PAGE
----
It has been more than twenty years since the Los Angeles market lost both of its NFL teams at the end of the 1994 season. In the intervening years numerous owners of NFL teams have floated the idea of moving their teams to the City of Angels. A generation of sports fans in the Los Angeles area has grown up without a local pro football team to call its own.
That may change in the coming months as one or more franchises receive NFL approval to move to Tinseltown.
The Oakland Raiders have been at the forefront of all the permutations of the NFL’s return to LA:
- Plans for “Coliseum City” with new football and baseball venues have evaporated. The Silver and Black have nothing cooking in Oakland
- Owner Mark Davis has repeatedly negated the option of moving to Levi’s Stadium with the 49ers in Santa Clara, which is 35 miles from their training facility in Alameda
- The Raiders partnered with the San Diego Chargers on a shared football stadium in Carson, which is 383 miles from Oakland
- And the Raiders became the second team in on the stadium planned by St. Louis Rams owner Stan Kroenke in Inglewood, which is 371 miles from Oakland
A second move to the southland could be coming.
A quick look at some of the dynamics at play in the Los Angeles market make the reasons for a Raiders run readily apparent:
- The Los Angeles market is comprised of seven counties with a total population of over 14 million adults (only the New York market with over 16 million adults is larger)
- Los Angeles County is the largest populated county in the US with nearly eight million adults, more adults than the entire Chicago market -- the nation’s third largest market
- Los Angeles’ non-white population (over eight million adults) is the largest of any market in the nation, with a minority population comprising almost 60 percent of the market’s total adults
Los Angeles, though, has demographic challenges in luring back an NFL team. LA-market adults are:
- 27 percent less likely than the typical US adult to be very interested in the NFL
- 24 percent less likely than the typical US adult to be very or somewhat interested in the NFL
- 15 percent less likely than the typical US adult to have any level of interest in the NFL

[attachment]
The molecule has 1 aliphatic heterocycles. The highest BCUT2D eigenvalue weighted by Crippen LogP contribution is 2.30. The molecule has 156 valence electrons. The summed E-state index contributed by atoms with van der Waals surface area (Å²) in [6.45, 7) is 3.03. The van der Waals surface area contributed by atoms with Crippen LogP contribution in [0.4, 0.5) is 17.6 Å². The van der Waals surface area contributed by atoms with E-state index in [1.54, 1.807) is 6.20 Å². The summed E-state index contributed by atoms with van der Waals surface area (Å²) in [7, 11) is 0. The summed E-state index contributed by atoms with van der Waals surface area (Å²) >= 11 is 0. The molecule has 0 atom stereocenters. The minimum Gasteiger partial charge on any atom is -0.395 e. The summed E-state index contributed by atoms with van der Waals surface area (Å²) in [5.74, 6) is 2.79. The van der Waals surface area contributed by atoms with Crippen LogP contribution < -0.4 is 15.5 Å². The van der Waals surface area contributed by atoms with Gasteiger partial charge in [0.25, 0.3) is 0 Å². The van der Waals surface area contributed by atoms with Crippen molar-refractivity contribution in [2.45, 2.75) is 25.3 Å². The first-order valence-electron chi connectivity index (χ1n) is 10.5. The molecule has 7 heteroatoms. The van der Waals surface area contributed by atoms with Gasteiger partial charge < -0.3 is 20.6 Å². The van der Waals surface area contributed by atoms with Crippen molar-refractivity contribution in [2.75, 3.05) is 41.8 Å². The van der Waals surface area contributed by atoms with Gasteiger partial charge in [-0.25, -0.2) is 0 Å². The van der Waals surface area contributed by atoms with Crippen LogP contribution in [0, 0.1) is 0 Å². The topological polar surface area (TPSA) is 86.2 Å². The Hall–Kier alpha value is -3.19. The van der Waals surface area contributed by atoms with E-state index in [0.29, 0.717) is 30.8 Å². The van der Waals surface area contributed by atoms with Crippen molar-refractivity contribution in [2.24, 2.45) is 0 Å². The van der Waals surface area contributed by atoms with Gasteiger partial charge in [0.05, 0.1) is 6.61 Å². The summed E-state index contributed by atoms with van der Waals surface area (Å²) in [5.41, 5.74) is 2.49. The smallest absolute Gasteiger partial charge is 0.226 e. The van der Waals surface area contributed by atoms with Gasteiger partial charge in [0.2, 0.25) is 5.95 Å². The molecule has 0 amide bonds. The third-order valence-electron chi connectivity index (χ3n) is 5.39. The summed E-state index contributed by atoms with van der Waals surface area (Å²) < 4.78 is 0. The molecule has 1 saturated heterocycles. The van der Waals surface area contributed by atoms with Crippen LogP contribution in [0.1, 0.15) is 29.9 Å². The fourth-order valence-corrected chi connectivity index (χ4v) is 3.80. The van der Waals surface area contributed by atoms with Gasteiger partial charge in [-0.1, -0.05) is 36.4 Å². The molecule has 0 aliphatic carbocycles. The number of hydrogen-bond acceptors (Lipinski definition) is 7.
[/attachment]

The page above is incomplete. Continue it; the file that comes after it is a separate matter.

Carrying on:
None of these figures are surprising given the size and complexity of the Los Angeles market, especially considering the fact that the market has had no team of its own since the Clinton Administration. Still, Los Angeles remains a primary focus for the NFL because of those 14 million adults and their highly disposable income.
Looking at the same interest level numbers above, there are:
- 2.8 million Los Angeles adults very interested in the NFL (more adults than live in either the San Diego or St. Louis markets)
- 4.9 million Los Angeles adults very or somewhat interested in the NFL (roughly the same number of adults who live in the Houston market -- the nation’s 10th biggest market)
- 7.2 million Los Angeles adults have some level of interest in the NFL (slightly smaller than the nation’s third-largest market, Chicago, and about one million more adults than live in the nation’s fourth-largest market, Philadelphia)
How do adults in Los Angeles compare with the nation’s other large markets in terms of high levels of interest for the NFL?
- Los Angeles: 20 percent of adults are avid NFL fans
- New York: 22 percent of adults are avid NFL fans
- Bay Area*: 24 percent of adults are avid NFL fans
- Chicago: 31 percent of adults are avid NFL fans
- Philadelphia: 32 percent of adults are avid NFL fans
*The Bay Area includes San Francisco, Oakland and San Jose.
So we see among the nation’s largest markets that Los Angeles is not alone. New York and the Bay Area, both of which have two NFL teams each, are both less likely to have avid fans among their populations. Larger, more diverse markets have a harder time sticking out when it comes to avid interest in the NFL than smaller more homogenous markets.
Let’s focus on those nearly three million avid fans in the Los Angeles market. How do they compare with the general population of avid NFL fans across the nation? Avid fans in Los Angeles are:
- 12 percent more likely to fall into the 18–34 age group
- 16 percent more likely to fall into the men 18–34 age group
- 51 percent more likely to make household income of $250,000 or more
- 12 percent more likely to have a college degree or higher
- More than twice as likely to be of Asian descent
- More than twice as likely to be of Hispanic descent
Avid fans in Los Angeles skew slightly younger, with higher incomes, better education, and are more ethnically and racially diverse than the typical avid NFL fan.
If returning NFL football to Los Angeles was easy, it would have been done already. It will take a number of constituencies working together to overcome these significant challenges:
- The complex politics of the NFL and team owners
- The politics of the cities and their elected leaders
- The complexity of building of a multi-billion dollar stadium
- The two- versus three-team solution: It is doubtful that there will be three teams playing in two stadiums (Carson and Inglewood)
- Two stadiums in the LA Basin: The NFL won’t let this happen
- Vacated cities Oakland, St. Louis and San Diego: What happens to them? Will they be in the same position as LA is now, without an NFL team for decades to come?
Los Angeles continues to provide a tempting location for the NFL, even 20 years after it last played home to pro football. Given the attractive profile of fans in the Los Angeles area and the sheer size of the Los Angeles market, it will not be long before pro football returns.
Will the Silver and Black go back?